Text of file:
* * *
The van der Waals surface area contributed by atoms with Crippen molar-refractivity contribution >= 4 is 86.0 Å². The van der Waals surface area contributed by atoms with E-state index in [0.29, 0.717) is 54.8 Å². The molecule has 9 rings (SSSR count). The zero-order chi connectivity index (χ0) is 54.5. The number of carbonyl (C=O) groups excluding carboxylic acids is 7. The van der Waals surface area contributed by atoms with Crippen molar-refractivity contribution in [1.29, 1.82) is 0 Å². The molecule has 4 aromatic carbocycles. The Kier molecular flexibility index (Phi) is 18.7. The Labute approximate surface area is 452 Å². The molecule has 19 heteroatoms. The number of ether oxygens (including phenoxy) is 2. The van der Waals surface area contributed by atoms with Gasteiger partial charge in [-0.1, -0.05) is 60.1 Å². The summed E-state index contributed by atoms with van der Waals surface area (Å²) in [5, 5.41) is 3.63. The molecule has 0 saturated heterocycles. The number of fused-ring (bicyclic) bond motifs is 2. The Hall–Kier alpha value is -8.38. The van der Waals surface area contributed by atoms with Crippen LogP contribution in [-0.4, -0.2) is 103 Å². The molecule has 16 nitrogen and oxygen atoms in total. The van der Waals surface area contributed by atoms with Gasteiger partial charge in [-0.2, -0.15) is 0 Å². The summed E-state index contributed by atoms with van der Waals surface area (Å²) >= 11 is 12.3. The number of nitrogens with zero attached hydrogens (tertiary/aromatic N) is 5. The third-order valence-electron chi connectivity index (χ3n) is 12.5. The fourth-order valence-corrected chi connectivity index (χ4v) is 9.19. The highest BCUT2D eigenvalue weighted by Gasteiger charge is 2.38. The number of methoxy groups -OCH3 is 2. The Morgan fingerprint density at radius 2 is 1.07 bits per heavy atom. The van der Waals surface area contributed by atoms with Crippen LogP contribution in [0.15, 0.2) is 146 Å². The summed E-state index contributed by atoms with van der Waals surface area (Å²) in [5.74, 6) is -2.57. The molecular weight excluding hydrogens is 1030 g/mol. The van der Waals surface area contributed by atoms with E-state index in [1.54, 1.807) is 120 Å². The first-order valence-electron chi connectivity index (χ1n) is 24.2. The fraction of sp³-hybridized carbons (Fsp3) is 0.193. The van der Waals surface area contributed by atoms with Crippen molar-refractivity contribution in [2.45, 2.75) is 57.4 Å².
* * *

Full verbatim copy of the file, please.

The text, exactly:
The van der Waals surface area contributed by atoms with Crippen molar-refractivity contribution >= 4 is 86.0 Å². The van der Waals surface area contributed by atoms with E-state index in [0.29, 0.717) is 54.8 Å². The molecule has 9 rings (SSSR count). The zero-order chi connectivity index (χ0) is 54.5. The number of carbonyl (C=O) groups excluding carboxylic acids is 7. The van der Waals surface area contributed by atoms with Crippen molar-refractivity contribution in [1.29, 1.82) is 0 Å². The molecule has 4 aromatic carbocycles. The Kier molecular flexibility index (Phi) is 18.7. The Labute approximate surface area is 452 Å². The molecule has 19 heteroatoms. The number of ether oxygens (including phenoxy) is 2. The van der Waals surface area contributed by atoms with Gasteiger partial charge in [-0.1, -0.05) is 60.1 Å². The summed E-state index contributed by atoms with van der Waals surface area (Å²) in [5, 5.41) is 3.63. The molecule has 0 saturated heterocycles. The number of fused-ring (bicyclic) bond motifs is 2. The Hall–Kier alpha value is -8.38. The van der Waals surface area contributed by atoms with Crippen LogP contribution in [-0.4, -0.2) is 103 Å². The molecule has 16 nitrogen and oxygen atoms in total. The van der Waals surface area contributed by atoms with Gasteiger partial charge in [-0.2, -0.15) is 0 Å². The summed E-state index contributed by atoms with van der Waals surface area (Å²) >= 11 is 12.3. The number of nitrogens with zero attached hydrogens (tertiary/aromatic N) is 5. The third-order valence-electron chi connectivity index (χ3n) is 12.5. The fourth-order valence-corrected chi connectivity index (χ4v) is 9.19. The highest BCUT2D eigenvalue weighted by Gasteiger charge is 2.38. The number of methoxy groups -OCH3 is 2. The Morgan fingerprint density at radius 2 is 1.07 bits per heavy atom. The van der Waals surface area contributed by atoms with Crippen LogP contribution in [0.15, 0.2) is 146 Å². The summed E-state index contributed by atoms with van der Waals surface area (Å²) in [5.74, 6) is -2.57. The molecular weight excluding hydrogens is 1030 g/mol. The van der Waals surface area contributed by atoms with E-state index in [1.54, 1.807) is 120 Å². The first-order valence-electron chi connectivity index (χ1n) is 24.2. The fraction of sp³-hybridized carbons (Fsp3) is 0.193. The van der Waals surface area contributed by atoms with Crippen molar-refractivity contribution in [2.45, 2.75) is 57.4 Å².